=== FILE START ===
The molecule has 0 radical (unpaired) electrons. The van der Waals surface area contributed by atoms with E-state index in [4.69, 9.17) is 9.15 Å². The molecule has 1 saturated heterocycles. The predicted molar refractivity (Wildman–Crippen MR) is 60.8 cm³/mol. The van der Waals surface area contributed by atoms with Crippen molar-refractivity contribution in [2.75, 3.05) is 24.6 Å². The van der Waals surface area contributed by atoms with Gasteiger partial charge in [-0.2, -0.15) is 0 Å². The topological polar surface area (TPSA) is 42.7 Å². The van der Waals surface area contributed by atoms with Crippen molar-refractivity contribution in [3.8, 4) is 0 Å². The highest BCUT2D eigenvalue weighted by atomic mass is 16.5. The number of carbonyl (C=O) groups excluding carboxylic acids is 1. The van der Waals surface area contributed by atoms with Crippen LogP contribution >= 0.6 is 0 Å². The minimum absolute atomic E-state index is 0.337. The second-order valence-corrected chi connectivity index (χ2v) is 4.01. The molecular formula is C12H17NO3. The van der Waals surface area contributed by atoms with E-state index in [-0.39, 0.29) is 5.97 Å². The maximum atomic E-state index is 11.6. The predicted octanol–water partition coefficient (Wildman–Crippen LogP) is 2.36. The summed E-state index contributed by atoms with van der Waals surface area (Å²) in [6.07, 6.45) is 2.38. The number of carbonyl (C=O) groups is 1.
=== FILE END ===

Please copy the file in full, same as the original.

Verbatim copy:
The molecule has 0 radical (unpaired) electrons. The van der Waals surface area contributed by atoms with E-state index in [4.69, 9.17) is 9.15 Å². The molecule has 1 saturated heterocycles. The predicted molar refractivity (Wildman–Crippen MR) is 60.8 cm³/mol. The van der Waals surface area contributed by atoms with Crippen molar-refractivity contribution in [2.75, 3.05) is 24.6 Å². The van der Waals surface area contributed by atoms with Gasteiger partial charge in [-0.2, -0.15) is 0 Å². The topological polar surface area (TPSA) is 42.7 Å². The van der Waals surface area contributed by atoms with Crippen molar-refractivity contribution in [3.8, 4) is 0 Å². The highest BCUT2D eigenvalue weighted by atomic mass is 16.5. The number of carbonyl (C=O) groups excluding carboxylic acids is 1. The van der Waals surface area contributed by atoms with Crippen LogP contribution >= 0.6 is 0 Å². The minimum absolute atomic E-state index is 0.337. The second-order valence-corrected chi connectivity index (χ2v) is 4.01. The molecular formula is C12H17NO3. The van der Waals surface area contributed by atoms with E-state index in [-0.39, 0.29) is 5.97 Å². The maximum atomic E-state index is 11.6. The predicted octanol–water partition coefficient (Wildman–Crippen LogP) is 2.36. The summed E-state index contributed by atoms with van der Waals surface area (Å²) in [6.07, 6.45) is 2.38. The number of carbonyl (C=O) groups is 1.